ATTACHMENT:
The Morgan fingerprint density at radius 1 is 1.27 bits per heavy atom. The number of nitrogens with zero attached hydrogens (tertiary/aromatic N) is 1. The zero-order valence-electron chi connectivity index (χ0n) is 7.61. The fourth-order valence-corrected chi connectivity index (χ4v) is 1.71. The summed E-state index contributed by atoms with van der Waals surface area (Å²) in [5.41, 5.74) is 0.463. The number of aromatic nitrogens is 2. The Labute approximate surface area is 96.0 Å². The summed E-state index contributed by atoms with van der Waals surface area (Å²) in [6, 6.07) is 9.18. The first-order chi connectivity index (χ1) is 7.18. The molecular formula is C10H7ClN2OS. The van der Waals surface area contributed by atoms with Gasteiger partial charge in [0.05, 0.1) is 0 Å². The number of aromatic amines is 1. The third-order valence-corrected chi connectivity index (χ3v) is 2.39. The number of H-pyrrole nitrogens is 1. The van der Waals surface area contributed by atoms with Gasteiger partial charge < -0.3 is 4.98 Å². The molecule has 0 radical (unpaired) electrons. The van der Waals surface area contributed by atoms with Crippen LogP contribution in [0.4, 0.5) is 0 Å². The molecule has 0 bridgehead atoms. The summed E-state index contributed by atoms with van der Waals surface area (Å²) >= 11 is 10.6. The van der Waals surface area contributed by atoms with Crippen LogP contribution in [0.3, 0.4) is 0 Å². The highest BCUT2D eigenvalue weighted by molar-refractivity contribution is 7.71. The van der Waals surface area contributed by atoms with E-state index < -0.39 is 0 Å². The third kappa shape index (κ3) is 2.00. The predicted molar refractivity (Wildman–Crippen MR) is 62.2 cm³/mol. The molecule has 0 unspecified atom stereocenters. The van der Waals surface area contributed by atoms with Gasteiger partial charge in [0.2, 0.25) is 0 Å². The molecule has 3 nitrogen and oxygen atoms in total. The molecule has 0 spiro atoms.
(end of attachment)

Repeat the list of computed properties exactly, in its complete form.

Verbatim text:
The Morgan fingerprint density at radius 1 is 1.27 bits per heavy atom. The number of nitrogens with zero attached hydrogens (tertiary/aromatic N) is 1. The zero-order valence-electron chi connectivity index (χ0n) is 7.61. The fourth-order valence-corrected chi connectivity index (χ4v) is 1.71. The summed E-state index contributed by atoms with van der Waals surface area (Å²) in [5.41, 5.74) is 0.463. The number of aromatic nitrogens is 2. The Labute approximate surface area is 96.0 Å². The summed E-state index contributed by atoms with van der Waals surface area (Å²) in [6, 6.07) is 9.18. The first-order chi connectivity index (χ1) is 7.18. The molecular formula is C10H7ClN2OS. The van der Waals surface area contributed by atoms with Gasteiger partial charge in [0.05, 0.1) is 0 Å². The number of aromatic amines is 1. The third-order valence-corrected chi connectivity index (χ3v) is 2.39. The number of H-pyrrole nitrogens is 1. The van der Waals surface area contributed by atoms with Gasteiger partial charge < -0.3 is 4.98 Å². The molecule has 0 radical (unpaired) electrons. The van der Waals surface area contributed by atoms with Crippen LogP contribution in [0.4, 0.5) is 0 Å². The molecule has 0 bridgehead atoms. The summed E-state index contributed by atoms with van der Waals surface area (Å²) >= 11 is 10.6. The van der Waals surface area contributed by atoms with Crippen LogP contribution in [0.3, 0.4) is 0 Å². The highest BCUT2D eigenvalue weighted by molar-refractivity contribution is 7.71. The van der Waals surface area contributed by atoms with E-state index < -0.39 is 0 Å². The third kappa shape index (κ3) is 2.00. The predicted molar refractivity (Wildman–Crippen MR) is 62.2 cm³/mol. The molecule has 0 unspecified atom stereocenters. The van der Waals surface area contributed by atoms with Gasteiger partial charge in [0.2, 0.25) is 0 Å². The molecule has 3 nitrogen and oxygen atoms in total. The molecule has 0 spiro atoms.